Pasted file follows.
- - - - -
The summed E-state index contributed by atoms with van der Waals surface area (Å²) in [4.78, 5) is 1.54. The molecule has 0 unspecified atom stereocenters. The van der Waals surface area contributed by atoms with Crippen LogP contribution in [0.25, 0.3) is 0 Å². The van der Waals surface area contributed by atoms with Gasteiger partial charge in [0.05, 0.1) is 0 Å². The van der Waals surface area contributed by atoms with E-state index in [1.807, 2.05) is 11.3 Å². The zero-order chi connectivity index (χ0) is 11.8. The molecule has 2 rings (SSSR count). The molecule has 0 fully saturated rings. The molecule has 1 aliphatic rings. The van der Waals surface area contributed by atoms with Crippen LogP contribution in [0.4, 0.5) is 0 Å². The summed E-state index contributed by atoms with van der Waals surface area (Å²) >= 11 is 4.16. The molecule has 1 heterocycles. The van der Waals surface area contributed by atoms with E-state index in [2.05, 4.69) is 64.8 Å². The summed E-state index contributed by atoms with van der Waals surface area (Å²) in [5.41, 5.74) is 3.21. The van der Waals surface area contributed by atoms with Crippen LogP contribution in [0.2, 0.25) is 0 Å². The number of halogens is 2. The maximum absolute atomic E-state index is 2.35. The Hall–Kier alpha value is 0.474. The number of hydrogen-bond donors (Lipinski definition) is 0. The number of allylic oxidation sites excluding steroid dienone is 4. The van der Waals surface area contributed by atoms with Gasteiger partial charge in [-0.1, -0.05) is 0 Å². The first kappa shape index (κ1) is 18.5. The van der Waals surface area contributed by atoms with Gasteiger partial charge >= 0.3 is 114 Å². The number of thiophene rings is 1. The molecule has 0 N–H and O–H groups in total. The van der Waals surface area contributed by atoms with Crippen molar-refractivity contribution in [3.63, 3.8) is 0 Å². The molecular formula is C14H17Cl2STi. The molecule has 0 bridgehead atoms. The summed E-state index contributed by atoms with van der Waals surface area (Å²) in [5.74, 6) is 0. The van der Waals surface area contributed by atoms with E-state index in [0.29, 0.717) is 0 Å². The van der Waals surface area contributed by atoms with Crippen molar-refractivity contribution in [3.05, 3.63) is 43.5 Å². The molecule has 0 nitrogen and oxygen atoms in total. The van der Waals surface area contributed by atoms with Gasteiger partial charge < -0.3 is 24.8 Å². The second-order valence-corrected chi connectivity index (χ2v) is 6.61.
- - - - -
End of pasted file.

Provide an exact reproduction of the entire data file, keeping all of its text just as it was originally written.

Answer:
The summed E-state index contributed by atoms with van der Waals surface area (Å²) in [4.78, 5) is 1.54. The molecule has 0 unspecified atom stereocenters. The van der Waals surface area contributed by atoms with Crippen LogP contribution in [0.25, 0.3) is 0 Å². The van der Waals surface area contributed by atoms with Gasteiger partial charge in [0.05, 0.1) is 0 Å². The van der Waals surface area contributed by atoms with E-state index in [1.807, 2.05) is 11.3 Å². The zero-order chi connectivity index (χ0) is 11.8. The molecule has 2 rings (SSSR count). The molecule has 0 fully saturated rings. The molecule has 1 aliphatic rings. The van der Waals surface area contributed by atoms with Crippen LogP contribution in [0.4, 0.5) is 0 Å². The summed E-state index contributed by atoms with van der Waals surface area (Å²) >= 11 is 4.16. The molecule has 1 heterocycles. The van der Waals surface area contributed by atoms with E-state index in [2.05, 4.69) is 64.8 Å². The summed E-state index contributed by atoms with van der Waals surface area (Å²) in [5.41, 5.74) is 3.21. The van der Waals surface area contributed by atoms with Crippen LogP contribution in [0.2, 0.25) is 0 Å². The number of halogens is 2. The maximum absolute atomic E-state index is 2.35. The Hall–Kier alpha value is 0.474. The number of hydrogen-bond donors (Lipinski definition) is 0. The number of allylic oxidation sites excluding steroid dienone is 4. The van der Waals surface area contributed by atoms with Gasteiger partial charge in [-0.1, -0.05) is 0 Å². The first kappa shape index (κ1) is 18.5. The van der Waals surface area contributed by atoms with Gasteiger partial charge >= 0.3 is 114 Å². The number of thiophene rings is 1. The molecule has 0 N–H and O–H groups in total. The van der Waals surface area contributed by atoms with Crippen molar-refractivity contribution in [3.63, 3.8) is 0 Å². The molecular formula is C14H17Cl2STi. The molecule has 0 bridgehead atoms. The summed E-state index contributed by atoms with van der Waals surface area (Å²) in [5.74, 6) is 0. The van der Waals surface area contributed by atoms with E-state index in [0.29, 0.717) is 0 Å². The van der Waals surface area contributed by atoms with Crippen molar-refractivity contribution in [3.05, 3.63) is 43.5 Å². The molecule has 0 nitrogen and oxygen atoms in total. The van der Waals surface area contributed by atoms with Gasteiger partial charge < -0.3 is 24.8 Å². The second-order valence-corrected chi connectivity index (χ2v) is 6.61.